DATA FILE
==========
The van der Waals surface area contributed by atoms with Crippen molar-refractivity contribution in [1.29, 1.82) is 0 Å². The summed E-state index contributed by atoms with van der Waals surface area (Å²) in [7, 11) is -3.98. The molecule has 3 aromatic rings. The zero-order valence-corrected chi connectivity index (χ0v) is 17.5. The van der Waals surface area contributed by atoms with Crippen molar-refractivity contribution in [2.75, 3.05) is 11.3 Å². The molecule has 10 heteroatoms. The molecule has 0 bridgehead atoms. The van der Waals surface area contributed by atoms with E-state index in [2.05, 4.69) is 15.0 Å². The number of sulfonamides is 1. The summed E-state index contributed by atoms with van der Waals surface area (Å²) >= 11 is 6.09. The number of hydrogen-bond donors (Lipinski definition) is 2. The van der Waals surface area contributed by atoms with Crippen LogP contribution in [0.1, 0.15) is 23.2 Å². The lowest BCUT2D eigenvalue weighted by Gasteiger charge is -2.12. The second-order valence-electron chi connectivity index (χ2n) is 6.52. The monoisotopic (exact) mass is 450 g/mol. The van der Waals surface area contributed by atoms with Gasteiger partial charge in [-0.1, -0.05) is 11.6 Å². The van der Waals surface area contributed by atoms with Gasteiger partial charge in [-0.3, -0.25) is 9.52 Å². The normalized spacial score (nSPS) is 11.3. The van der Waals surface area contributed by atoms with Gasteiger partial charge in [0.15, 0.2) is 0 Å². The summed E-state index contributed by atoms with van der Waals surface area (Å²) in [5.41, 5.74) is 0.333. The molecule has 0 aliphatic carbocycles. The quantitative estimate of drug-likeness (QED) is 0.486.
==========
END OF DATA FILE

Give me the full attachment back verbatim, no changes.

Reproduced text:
The van der Waals surface area contributed by atoms with Crippen molar-refractivity contribution in [1.29, 1.82) is 0 Å². The summed E-state index contributed by atoms with van der Waals surface area (Å²) in [7, 11) is -3.98. The molecule has 3 aromatic rings. The zero-order valence-corrected chi connectivity index (χ0v) is 17.5. The van der Waals surface area contributed by atoms with Crippen molar-refractivity contribution in [2.75, 3.05) is 11.3 Å². The molecule has 10 heteroatoms. The molecule has 0 bridgehead atoms. The van der Waals surface area contributed by atoms with E-state index in [2.05, 4.69) is 15.0 Å². The number of sulfonamides is 1. The summed E-state index contributed by atoms with van der Waals surface area (Å²) >= 11 is 6.09. The number of hydrogen-bond donors (Lipinski definition) is 2. The van der Waals surface area contributed by atoms with Crippen LogP contribution in [0.1, 0.15) is 23.2 Å². The lowest BCUT2D eigenvalue weighted by Gasteiger charge is -2.12. The second-order valence-electron chi connectivity index (χ2n) is 6.52. The monoisotopic (exact) mass is 450 g/mol. The van der Waals surface area contributed by atoms with Gasteiger partial charge in [-0.1, -0.05) is 11.6 Å². The van der Waals surface area contributed by atoms with Gasteiger partial charge in [-0.3, -0.25) is 9.52 Å². The normalized spacial score (nSPS) is 11.3. The van der Waals surface area contributed by atoms with Gasteiger partial charge in [0.15, 0.2) is 0 Å². The summed E-state index contributed by atoms with van der Waals surface area (Å²) in [5.41, 5.74) is 0.333. The molecule has 0 aliphatic carbocycles. The quantitative estimate of drug-likeness (QED) is 0.486.